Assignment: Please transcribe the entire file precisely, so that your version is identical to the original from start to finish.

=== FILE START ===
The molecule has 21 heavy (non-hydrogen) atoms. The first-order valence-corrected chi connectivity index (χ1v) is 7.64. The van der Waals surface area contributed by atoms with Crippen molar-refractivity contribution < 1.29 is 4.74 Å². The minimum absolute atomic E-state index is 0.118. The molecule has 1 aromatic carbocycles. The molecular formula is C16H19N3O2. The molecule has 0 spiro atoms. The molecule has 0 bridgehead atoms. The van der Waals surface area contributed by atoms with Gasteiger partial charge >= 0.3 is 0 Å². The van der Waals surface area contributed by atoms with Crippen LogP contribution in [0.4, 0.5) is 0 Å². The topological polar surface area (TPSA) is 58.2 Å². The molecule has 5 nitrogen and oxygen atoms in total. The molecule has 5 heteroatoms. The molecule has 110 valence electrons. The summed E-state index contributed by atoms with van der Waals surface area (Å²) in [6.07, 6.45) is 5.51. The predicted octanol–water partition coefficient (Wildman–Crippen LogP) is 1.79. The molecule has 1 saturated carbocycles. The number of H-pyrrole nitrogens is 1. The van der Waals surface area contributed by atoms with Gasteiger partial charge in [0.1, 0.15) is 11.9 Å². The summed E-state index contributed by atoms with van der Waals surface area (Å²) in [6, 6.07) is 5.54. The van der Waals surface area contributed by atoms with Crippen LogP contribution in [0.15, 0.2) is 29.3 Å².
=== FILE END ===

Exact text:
The molecule has 21 heavy (non-hydrogen) atoms. The first-order valence-corrected chi connectivity index (χ1v) is 7.64. The van der Waals surface area contributed by atoms with Crippen molar-refractivity contribution < 1.29 is 4.74 Å². The minimum absolute atomic E-state index is 0.118. The molecule has 1 aromatic carbocycles. The molecular formula is C16H19N3O2. The molecule has 0 spiro atoms. The molecule has 0 bridgehead atoms. The van der Waals surface area contributed by atoms with Gasteiger partial charge >= 0.3 is 0 Å². The van der Waals surface area contributed by atoms with Crippen LogP contribution in [0.4, 0.5) is 0 Å². The topological polar surface area (TPSA) is 58.2 Å². The molecule has 5 nitrogen and oxygen atoms in total. The molecule has 5 heteroatoms. The molecule has 110 valence electrons. The summed E-state index contributed by atoms with van der Waals surface area (Å²) in [6.07, 6.45) is 5.51. The predicted octanol–water partition coefficient (Wildman–Crippen LogP) is 1.79. The molecule has 1 saturated carbocycles. The number of H-pyrrole nitrogens is 1. The van der Waals surface area contributed by atoms with Gasteiger partial charge in [0.1, 0.15) is 11.9 Å². The summed E-state index contributed by atoms with van der Waals surface area (Å²) in [6, 6.07) is 5.54. The van der Waals surface area contributed by atoms with Crippen LogP contribution in [0.15, 0.2) is 29.3 Å².